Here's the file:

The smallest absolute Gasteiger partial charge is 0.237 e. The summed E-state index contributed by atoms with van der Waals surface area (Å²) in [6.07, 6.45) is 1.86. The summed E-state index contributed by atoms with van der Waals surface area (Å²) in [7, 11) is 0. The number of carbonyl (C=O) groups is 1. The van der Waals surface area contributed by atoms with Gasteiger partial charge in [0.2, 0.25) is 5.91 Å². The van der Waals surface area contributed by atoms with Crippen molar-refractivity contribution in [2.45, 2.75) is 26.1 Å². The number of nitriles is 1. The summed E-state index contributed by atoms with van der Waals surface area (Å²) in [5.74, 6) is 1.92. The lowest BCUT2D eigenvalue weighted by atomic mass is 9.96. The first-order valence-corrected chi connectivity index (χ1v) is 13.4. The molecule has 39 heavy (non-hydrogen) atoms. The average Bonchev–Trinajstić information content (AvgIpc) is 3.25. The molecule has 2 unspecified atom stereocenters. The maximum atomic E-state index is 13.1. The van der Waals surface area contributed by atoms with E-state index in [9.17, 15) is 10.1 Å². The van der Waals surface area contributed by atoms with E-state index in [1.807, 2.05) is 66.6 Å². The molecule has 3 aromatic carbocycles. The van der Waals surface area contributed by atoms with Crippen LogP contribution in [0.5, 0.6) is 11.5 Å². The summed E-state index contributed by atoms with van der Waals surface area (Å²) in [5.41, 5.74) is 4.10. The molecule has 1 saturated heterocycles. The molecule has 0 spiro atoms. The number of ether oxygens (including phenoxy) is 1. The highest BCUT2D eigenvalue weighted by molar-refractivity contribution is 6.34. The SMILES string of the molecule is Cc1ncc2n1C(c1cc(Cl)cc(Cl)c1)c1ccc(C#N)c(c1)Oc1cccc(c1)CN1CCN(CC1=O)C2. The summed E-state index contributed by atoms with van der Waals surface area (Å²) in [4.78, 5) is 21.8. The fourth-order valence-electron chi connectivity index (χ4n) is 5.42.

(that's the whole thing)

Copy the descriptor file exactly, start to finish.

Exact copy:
The smallest absolute Gasteiger partial charge is 0.237 e. The summed E-state index contributed by atoms with van der Waals surface area (Å²) in [6.07, 6.45) is 1.86. The summed E-state index contributed by atoms with van der Waals surface area (Å²) in [7, 11) is 0. The number of carbonyl (C=O) groups is 1. The van der Waals surface area contributed by atoms with Gasteiger partial charge in [0.2, 0.25) is 5.91 Å². The van der Waals surface area contributed by atoms with Crippen molar-refractivity contribution in [2.45, 2.75) is 26.1 Å². The number of nitriles is 1. The summed E-state index contributed by atoms with van der Waals surface area (Å²) in [5.74, 6) is 1.92. The lowest BCUT2D eigenvalue weighted by atomic mass is 9.96. The first-order valence-corrected chi connectivity index (χ1v) is 13.4. The molecule has 39 heavy (non-hydrogen) atoms. The average Bonchev–Trinajstić information content (AvgIpc) is 3.25. The molecule has 2 unspecified atom stereocenters. The maximum atomic E-state index is 13.1. The van der Waals surface area contributed by atoms with E-state index in [9.17, 15) is 10.1 Å². The van der Waals surface area contributed by atoms with E-state index in [1.807, 2.05) is 66.6 Å². The molecule has 3 aromatic carbocycles. The van der Waals surface area contributed by atoms with Crippen LogP contribution in [0.5, 0.6) is 11.5 Å². The summed E-state index contributed by atoms with van der Waals surface area (Å²) in [5.41, 5.74) is 4.10. The molecule has 1 saturated heterocycles. The molecule has 0 spiro atoms. The number of ether oxygens (including phenoxy) is 1. The highest BCUT2D eigenvalue weighted by molar-refractivity contribution is 6.34. The SMILES string of the molecule is Cc1ncc2n1C(c1cc(Cl)cc(Cl)c1)c1ccc(C#N)c(c1)Oc1cccc(c1)CN1CCN(CC1=O)C2. The summed E-state index contributed by atoms with van der Waals surface area (Å²) in [4.78, 5) is 21.8. The fourth-order valence-electron chi connectivity index (χ4n) is 5.42.